Despite this being another rush PCV style job, Motor Cycle and Motor Cycling were impressed and orders soon rolled in. Filling them was another problem due in part to the poor supply of raw materials. Although Vincent could obtain enough aluminium, steel was limited to pre WWII usage. The first production model went to Argentina, which opened up a useful export market to earn valuable income for Vincent.
With the winter of 1947 being severe, the Labour government bizarrely decreed a ban of electricity supply to commercial factories. The instant ban, which was promised to last only days but ran into weeks, caused mayhem. Vincent used the time to relocate to other premises and once power was returned the Vincent factory was ready to resume production but it was an unhelpful break in manufacture, which hit many firms including Vincent financially.
Despite these annoying problems, Vincent were again starting to perform well on the sporting front with George Brown and Rene Milhoux riding a tuned Rapide – later named Gunga Din. Vincents cleaned up in the 1948 1000cc class of the IoM Clubman TT and American Rollie Free, clad in only his bathing trunks, set a new US record at over 150mph. Against this background, more models were introduced: Series B models all with Brampton front fork comprised the existing Rapide, 55bhp 998cc Black Shadow and 26bhp 499cc Meteor. However, all wasn't plain sailing, as while PCV was away, the board cancelled orders for tooling which pegged production levels until the tooling arrived.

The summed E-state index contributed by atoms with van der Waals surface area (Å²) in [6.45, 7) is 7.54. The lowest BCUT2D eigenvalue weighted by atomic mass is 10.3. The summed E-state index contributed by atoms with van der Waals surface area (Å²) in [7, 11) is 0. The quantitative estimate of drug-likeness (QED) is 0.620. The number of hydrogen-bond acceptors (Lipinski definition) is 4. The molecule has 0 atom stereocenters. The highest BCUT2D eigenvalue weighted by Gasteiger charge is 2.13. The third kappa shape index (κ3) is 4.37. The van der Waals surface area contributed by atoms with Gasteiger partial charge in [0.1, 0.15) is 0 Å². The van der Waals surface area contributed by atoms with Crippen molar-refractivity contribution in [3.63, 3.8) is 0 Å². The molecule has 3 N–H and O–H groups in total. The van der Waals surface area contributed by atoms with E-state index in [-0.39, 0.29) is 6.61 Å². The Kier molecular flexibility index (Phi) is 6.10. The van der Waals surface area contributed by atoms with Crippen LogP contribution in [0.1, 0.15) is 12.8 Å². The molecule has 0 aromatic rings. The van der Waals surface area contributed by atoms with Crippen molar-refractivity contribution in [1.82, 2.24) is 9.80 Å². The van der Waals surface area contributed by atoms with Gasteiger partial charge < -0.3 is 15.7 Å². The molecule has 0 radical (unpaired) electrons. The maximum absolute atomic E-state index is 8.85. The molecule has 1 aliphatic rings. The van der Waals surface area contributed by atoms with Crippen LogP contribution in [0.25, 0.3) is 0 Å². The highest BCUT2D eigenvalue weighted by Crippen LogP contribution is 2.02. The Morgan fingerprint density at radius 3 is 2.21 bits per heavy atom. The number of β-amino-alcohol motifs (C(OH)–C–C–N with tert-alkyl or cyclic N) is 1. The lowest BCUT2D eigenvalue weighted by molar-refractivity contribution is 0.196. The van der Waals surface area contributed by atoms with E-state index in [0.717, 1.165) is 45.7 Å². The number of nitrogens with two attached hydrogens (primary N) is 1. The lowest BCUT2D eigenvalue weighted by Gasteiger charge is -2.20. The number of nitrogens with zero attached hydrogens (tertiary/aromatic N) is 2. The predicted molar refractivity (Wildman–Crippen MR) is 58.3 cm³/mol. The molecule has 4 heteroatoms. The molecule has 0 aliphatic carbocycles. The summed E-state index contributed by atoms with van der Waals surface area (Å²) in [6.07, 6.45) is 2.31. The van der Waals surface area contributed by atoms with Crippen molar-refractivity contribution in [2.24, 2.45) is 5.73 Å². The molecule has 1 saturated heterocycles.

Next, Vincent replaced the Brampton girder front fork with their Vincent Girdraulic fork, which appeared later in 1948. Coded the Series C models they included the Rapide, Black Shadow, Meteor, a faster 499cc the Comet, the racing 998cc 70bhp Black Lightning and in 1950 a racing 500, the 499cc 35bhp Grey Flash. Although most models were offered with polished guards almost from launch, black enamel valanced mudguards were an alternative for the Rapide to give the Touring Rapide and c1952 this option was made available for the Comet to give the Touring Comet.
Finally Phil Irving returned to Australia leaving CJ Williams, his replacement, directly under PCV's supervision. A Ministry contract to develop the 70bhp Black Lightning engine into the 73bhp Picador motor for target planes, briefly added extra income and Vincent looked at other projects to keep the factory viable. Unfortunately the Ministry contract was terminated and the Stevenage firm took over the manufacture of the Miller designed Firefly cycle attachment in an effort to boost income. Although the Firefly was a sound concept the cyclemotor movement was coming to the end of its natural life and would soon be replaced by the moped craze limiting total production to around 3000 units.